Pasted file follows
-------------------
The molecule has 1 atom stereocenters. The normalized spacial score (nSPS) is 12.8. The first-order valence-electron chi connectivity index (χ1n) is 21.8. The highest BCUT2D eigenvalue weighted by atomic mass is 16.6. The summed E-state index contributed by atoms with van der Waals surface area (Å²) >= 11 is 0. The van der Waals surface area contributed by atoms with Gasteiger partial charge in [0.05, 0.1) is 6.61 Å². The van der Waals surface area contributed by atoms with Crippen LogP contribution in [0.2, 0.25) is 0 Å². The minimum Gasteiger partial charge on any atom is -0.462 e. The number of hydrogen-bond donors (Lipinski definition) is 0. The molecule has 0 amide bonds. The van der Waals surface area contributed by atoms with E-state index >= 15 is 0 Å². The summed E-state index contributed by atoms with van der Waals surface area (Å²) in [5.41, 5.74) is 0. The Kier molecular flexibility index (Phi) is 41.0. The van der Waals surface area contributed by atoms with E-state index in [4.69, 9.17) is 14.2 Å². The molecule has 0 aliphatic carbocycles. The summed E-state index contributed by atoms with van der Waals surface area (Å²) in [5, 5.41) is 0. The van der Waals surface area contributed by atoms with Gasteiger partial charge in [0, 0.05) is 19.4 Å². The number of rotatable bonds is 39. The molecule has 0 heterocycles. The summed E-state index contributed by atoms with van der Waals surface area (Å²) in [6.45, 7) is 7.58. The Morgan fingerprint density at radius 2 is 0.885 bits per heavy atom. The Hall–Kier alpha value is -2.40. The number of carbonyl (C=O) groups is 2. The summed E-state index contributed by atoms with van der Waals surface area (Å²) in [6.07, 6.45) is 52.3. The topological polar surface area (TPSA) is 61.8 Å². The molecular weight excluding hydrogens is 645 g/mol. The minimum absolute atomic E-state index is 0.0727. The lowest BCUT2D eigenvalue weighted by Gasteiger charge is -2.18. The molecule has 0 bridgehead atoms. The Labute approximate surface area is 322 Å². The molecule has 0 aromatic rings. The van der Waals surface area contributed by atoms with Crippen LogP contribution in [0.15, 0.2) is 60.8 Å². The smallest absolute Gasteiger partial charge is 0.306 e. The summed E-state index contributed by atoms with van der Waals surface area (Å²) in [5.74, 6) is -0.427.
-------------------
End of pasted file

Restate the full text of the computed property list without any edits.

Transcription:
The molecule has 1 atom stereocenters. The normalized spacial score (nSPS) is 12.8. The first-order valence-electron chi connectivity index (χ1n) is 21.8. The highest BCUT2D eigenvalue weighted by atomic mass is 16.6. The summed E-state index contributed by atoms with van der Waals surface area (Å²) >= 11 is 0. The van der Waals surface area contributed by atoms with Gasteiger partial charge in [0.05, 0.1) is 6.61 Å². The van der Waals surface area contributed by atoms with Crippen LogP contribution in [0.2, 0.25) is 0 Å². The minimum Gasteiger partial charge on any atom is -0.462 e. The number of hydrogen-bond donors (Lipinski definition) is 0. The molecule has 0 amide bonds. The van der Waals surface area contributed by atoms with E-state index >= 15 is 0 Å². The summed E-state index contributed by atoms with van der Waals surface area (Å²) in [5.41, 5.74) is 0. The Kier molecular flexibility index (Phi) is 41.0. The van der Waals surface area contributed by atoms with E-state index in [4.69, 9.17) is 14.2 Å². The molecule has 0 aliphatic carbocycles. The summed E-state index contributed by atoms with van der Waals surface area (Å²) in [5, 5.41) is 0. The van der Waals surface area contributed by atoms with Gasteiger partial charge in [0, 0.05) is 19.4 Å². The number of rotatable bonds is 39. The molecule has 0 heterocycles. The summed E-state index contributed by atoms with van der Waals surface area (Å²) in [6.45, 7) is 7.58. The Morgan fingerprint density at radius 2 is 0.885 bits per heavy atom. The Hall–Kier alpha value is -2.40. The number of carbonyl (C=O) groups is 2. The summed E-state index contributed by atoms with van der Waals surface area (Å²) in [6.07, 6.45) is 52.3. The topological polar surface area (TPSA) is 61.8 Å². The molecular weight excluding hydrogens is 645 g/mol. The minimum absolute atomic E-state index is 0.0727. The lowest BCUT2D eigenvalue weighted by Gasteiger charge is -2.18. The molecule has 0 bridgehead atoms. The Labute approximate surface area is 322 Å². The molecule has 0 aromatic rings. The van der Waals surface area contributed by atoms with Crippen LogP contribution in [0.15, 0.2) is 60.8 Å². The smallest absolute Gasteiger partial charge is 0.306 e. The summed E-state index contributed by atoms with van der Waals surface area (Å²) in [5.74, 6) is -0.427.